With the above principles in mind, the AAP strongly advocates that all policy considerations for the coming school year should start with a goal of having students physically present in school. The importance of in-person learning is well-documented, and there is already evidence of the negative impacts on children because of school closures in the spring of 2020. Lengthy time away from school and associated interruption of supportive services often results in social isolation, making it difficult for schools to identify and address important learning deficits as well as child and adolescent physical or sexual abuse, substance use, depression, and suicidal ideation. This, in turn, places children and adolescents at considerable risk of morbidity and, in some cases, mortality. Beyond the educational impact and social impact of school closures, there has been substantial impact on food security and physical activity for children and families.

Policy makers must also consider the mounting evidence regarding COVID-19 in children and adolescents, including the role they may play in transmission of the infection. SARS-CoV-2 appears to behave differently in children and adolescents than other common respiratory viruses, such as influenza, on which much of the current guidance regarding school closures is based. Although children and adolescents play a major role in amplifying influenza outbreaks, to date, this does not appear to be the case with SARS-CoV-2. Although many questions remain, the preponderance of evidence indicates that children and adolescents are less likely to be symptomatic and less likely to have severe disease resulting from SARS-CoV-2 infection. In addition, children may be less likely to become infected and to spread infection. Policies to mitigate the spread of COVID-19 within schools must be balanced with the known harms to children, adolescents, families, and the community by keeping children at home.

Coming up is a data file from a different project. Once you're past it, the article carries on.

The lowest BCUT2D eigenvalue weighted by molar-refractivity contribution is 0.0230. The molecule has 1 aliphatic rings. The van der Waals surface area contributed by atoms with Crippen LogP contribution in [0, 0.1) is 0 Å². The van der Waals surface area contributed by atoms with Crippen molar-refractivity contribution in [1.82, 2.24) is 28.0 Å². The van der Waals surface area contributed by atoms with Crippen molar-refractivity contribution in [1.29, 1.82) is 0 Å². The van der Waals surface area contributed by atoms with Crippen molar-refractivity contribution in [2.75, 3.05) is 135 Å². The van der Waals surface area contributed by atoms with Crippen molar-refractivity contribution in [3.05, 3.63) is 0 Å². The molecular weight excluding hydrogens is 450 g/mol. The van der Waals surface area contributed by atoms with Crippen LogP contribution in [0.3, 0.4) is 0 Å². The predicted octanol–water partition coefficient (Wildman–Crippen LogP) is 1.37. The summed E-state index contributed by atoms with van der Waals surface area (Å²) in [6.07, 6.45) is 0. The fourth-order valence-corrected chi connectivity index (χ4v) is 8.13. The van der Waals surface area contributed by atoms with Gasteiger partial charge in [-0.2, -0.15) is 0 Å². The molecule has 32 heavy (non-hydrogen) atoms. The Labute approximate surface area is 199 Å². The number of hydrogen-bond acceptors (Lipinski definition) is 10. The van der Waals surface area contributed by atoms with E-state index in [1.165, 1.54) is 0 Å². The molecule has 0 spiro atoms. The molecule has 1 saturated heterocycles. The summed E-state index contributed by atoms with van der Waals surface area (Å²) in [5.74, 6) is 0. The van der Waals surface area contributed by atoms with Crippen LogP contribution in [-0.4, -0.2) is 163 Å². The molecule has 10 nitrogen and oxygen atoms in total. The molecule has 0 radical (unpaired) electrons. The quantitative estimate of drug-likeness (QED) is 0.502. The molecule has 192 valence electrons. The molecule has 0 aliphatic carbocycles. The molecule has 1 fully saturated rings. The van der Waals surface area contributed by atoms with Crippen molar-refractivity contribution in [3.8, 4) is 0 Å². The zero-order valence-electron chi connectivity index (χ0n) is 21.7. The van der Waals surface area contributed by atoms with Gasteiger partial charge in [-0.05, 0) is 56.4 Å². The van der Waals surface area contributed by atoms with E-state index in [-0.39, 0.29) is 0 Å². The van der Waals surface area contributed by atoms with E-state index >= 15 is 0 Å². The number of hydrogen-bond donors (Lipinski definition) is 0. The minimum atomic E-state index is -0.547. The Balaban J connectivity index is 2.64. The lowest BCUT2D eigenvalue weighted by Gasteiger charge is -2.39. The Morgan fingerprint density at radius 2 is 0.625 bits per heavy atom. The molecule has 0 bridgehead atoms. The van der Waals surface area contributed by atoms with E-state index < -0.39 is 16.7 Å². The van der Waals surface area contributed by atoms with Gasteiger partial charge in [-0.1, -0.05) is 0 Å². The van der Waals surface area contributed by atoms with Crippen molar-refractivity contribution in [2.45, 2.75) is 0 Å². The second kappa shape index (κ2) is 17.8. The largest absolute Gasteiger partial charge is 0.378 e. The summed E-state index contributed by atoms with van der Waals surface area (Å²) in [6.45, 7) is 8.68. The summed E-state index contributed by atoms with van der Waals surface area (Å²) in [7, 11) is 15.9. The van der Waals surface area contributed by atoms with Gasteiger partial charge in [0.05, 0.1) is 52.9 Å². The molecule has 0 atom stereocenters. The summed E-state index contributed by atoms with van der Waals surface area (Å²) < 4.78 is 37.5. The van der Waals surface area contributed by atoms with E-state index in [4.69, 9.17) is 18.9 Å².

BTHO Covid-19!